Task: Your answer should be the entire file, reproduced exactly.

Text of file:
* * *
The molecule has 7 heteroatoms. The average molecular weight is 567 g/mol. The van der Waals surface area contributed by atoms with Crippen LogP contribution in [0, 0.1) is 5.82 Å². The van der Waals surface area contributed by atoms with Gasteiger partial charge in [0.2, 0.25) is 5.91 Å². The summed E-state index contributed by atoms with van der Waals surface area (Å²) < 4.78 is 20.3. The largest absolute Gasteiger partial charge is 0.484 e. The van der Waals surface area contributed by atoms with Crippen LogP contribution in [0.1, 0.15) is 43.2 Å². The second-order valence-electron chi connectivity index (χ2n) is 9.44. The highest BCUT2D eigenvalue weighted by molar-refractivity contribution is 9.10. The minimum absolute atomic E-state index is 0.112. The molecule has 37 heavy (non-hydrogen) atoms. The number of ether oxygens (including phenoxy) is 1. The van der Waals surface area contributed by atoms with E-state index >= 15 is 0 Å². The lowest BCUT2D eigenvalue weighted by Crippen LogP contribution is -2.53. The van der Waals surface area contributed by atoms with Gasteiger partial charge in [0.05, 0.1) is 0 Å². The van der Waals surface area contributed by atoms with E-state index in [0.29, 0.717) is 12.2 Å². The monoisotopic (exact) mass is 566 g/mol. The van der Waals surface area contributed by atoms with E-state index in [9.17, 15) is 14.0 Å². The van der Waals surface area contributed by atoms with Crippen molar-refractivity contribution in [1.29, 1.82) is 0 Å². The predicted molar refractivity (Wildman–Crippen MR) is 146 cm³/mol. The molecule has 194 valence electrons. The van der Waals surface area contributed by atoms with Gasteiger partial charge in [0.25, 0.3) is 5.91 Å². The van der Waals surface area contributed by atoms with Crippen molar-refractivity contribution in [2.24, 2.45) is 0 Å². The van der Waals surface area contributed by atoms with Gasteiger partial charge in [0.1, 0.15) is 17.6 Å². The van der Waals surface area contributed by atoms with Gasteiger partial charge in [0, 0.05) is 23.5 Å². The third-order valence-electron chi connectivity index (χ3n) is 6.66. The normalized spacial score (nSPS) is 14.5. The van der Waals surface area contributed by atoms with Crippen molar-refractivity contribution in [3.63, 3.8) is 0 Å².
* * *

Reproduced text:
The molecule has 7 heteroatoms. The average molecular weight is 567 g/mol. The van der Waals surface area contributed by atoms with Crippen LogP contribution in [0, 0.1) is 5.82 Å². The van der Waals surface area contributed by atoms with Gasteiger partial charge in [0.2, 0.25) is 5.91 Å². The summed E-state index contributed by atoms with van der Waals surface area (Å²) < 4.78 is 20.3. The largest absolute Gasteiger partial charge is 0.484 e. The van der Waals surface area contributed by atoms with Crippen LogP contribution in [0.1, 0.15) is 43.2 Å². The second-order valence-electron chi connectivity index (χ2n) is 9.44. The highest BCUT2D eigenvalue weighted by molar-refractivity contribution is 9.10. The minimum absolute atomic E-state index is 0.112. The molecule has 37 heavy (non-hydrogen) atoms. The number of ether oxygens (including phenoxy) is 1. The van der Waals surface area contributed by atoms with E-state index >= 15 is 0 Å². The lowest BCUT2D eigenvalue weighted by Crippen LogP contribution is -2.53. The van der Waals surface area contributed by atoms with Gasteiger partial charge in [0.05, 0.1) is 0 Å². The van der Waals surface area contributed by atoms with E-state index in [0.29, 0.717) is 12.2 Å². The monoisotopic (exact) mass is 566 g/mol. The van der Waals surface area contributed by atoms with E-state index in [9.17, 15) is 14.0 Å². The van der Waals surface area contributed by atoms with Crippen molar-refractivity contribution in [1.29, 1.82) is 0 Å². The predicted molar refractivity (Wildman–Crippen MR) is 146 cm³/mol. The molecule has 194 valence electrons. The van der Waals surface area contributed by atoms with Gasteiger partial charge in [0.25, 0.3) is 5.91 Å². The van der Waals surface area contributed by atoms with Crippen molar-refractivity contribution in [2.24, 2.45) is 0 Å². The van der Waals surface area contributed by atoms with Gasteiger partial charge in [0.1, 0.15) is 17.6 Å². The van der Waals surface area contributed by atoms with Gasteiger partial charge in [0, 0.05) is 23.5 Å². The third-order valence-electron chi connectivity index (χ3n) is 6.66. The normalized spacial score (nSPS) is 14.5. The van der Waals surface area contributed by atoms with Crippen molar-refractivity contribution in [3.63, 3.8) is 0 Å².